Gun Safety and Prevention

Appeals court strikes down Florida “Docs vs. Glocks” law

The law infringed upon doctors’ freedom of speech, the court found.

The U.S. Court of Appeals for the Eleventh Circuit in Atlanta ruled against Florida’s Firearms Owners’ Privacy Act Thursday, finding it unconstitutional and stating that it infringed upon doctors’ freedom of speech.

The act banned Florida doctors from asking patients about gun ownership except when the information was relevant to a patient’s medical care or the safety of others. The act also prohibited doctors from noting firearm ownership information in a patient’s medical record.

“As part of their medical practices, some doctors routinely ask patients about various potential health and safety risks, including household chemicals, drugs, alcohol, tobacco, swimming pools and firearms,” the ruling said.

AOA opposition to law

The foundation of osteopathic medical practice is the treatment of the whole patient and the use of preventative medicine. A strong physician-patient relationship is based on open communication, which takes into account multiple factors that weigh on an individual’s overall health.

This led the AOA to oppose the enactment of this law, which interferes with the physician-patient relationship and has the potential to cause harm to patients and their families. The AOA also joined several national medical organizations in submitting an amicus brief in support of the appellate court striking down the law.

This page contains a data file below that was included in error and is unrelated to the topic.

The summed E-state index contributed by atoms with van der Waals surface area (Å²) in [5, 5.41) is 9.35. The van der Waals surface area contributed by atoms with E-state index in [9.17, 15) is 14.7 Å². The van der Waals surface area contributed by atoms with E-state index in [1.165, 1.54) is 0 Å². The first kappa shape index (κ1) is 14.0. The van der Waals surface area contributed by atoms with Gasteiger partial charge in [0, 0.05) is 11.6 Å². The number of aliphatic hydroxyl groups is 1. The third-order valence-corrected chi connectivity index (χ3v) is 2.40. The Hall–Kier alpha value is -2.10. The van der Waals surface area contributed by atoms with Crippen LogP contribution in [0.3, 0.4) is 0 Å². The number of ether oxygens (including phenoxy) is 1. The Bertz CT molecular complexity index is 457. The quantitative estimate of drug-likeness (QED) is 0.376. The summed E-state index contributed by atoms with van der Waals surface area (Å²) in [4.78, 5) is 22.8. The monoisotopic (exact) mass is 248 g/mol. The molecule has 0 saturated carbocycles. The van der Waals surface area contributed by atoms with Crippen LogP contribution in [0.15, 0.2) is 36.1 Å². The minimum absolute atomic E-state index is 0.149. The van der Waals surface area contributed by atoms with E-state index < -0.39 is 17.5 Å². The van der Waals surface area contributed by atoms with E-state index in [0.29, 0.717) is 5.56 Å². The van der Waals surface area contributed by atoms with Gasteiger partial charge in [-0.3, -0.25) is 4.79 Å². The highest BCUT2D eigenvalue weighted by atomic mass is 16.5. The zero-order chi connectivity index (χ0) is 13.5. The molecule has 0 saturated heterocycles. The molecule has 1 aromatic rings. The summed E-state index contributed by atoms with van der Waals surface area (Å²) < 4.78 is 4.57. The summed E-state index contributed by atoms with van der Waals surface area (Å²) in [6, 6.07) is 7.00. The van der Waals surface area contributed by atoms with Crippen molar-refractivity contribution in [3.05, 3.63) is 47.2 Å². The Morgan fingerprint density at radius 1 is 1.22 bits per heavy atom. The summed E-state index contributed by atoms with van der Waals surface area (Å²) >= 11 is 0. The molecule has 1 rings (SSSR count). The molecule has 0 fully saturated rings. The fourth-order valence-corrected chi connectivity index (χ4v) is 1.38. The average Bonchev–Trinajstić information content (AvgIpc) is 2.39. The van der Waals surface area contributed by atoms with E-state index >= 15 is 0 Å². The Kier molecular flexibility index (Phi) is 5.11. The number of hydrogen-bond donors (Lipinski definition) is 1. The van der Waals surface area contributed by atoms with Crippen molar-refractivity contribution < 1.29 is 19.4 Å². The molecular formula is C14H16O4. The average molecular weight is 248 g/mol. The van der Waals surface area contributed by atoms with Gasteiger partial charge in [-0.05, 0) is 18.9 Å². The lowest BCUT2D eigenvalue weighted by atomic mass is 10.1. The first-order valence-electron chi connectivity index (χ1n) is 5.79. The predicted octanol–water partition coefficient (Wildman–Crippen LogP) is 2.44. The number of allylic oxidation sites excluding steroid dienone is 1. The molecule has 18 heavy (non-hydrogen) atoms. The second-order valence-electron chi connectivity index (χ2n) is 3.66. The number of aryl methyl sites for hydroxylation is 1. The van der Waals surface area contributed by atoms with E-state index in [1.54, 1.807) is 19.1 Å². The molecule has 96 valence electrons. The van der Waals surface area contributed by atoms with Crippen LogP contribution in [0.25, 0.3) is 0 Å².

Going forward, the case will go back to U.S. District Judge Marcia Cooke in Miami for a ruling that follows the Eleventh Circuit’s direction, AP reports, noting that the case may also be appealed to the Supreme Court.

In 2013, the AOA House of Delegates passed several resolutions supporting a physician’s right to discuss guns with patients. The AOA also encourages all physicians to educate families in the safe use and storage of firearms.

5 comments

  1. Physicians can ask patients whatever they want. Patients can choose whether or not to answer the question – that is freedom of speech.

  2. The AOA did not represent me during the affordable care Act fiasco and does not represent me regarding what physicians may or may not ask. The second amendment should not be infringed upon by the promotion of “gun safety” leading to increased regulations and leaving citizens without their constitutional rights.

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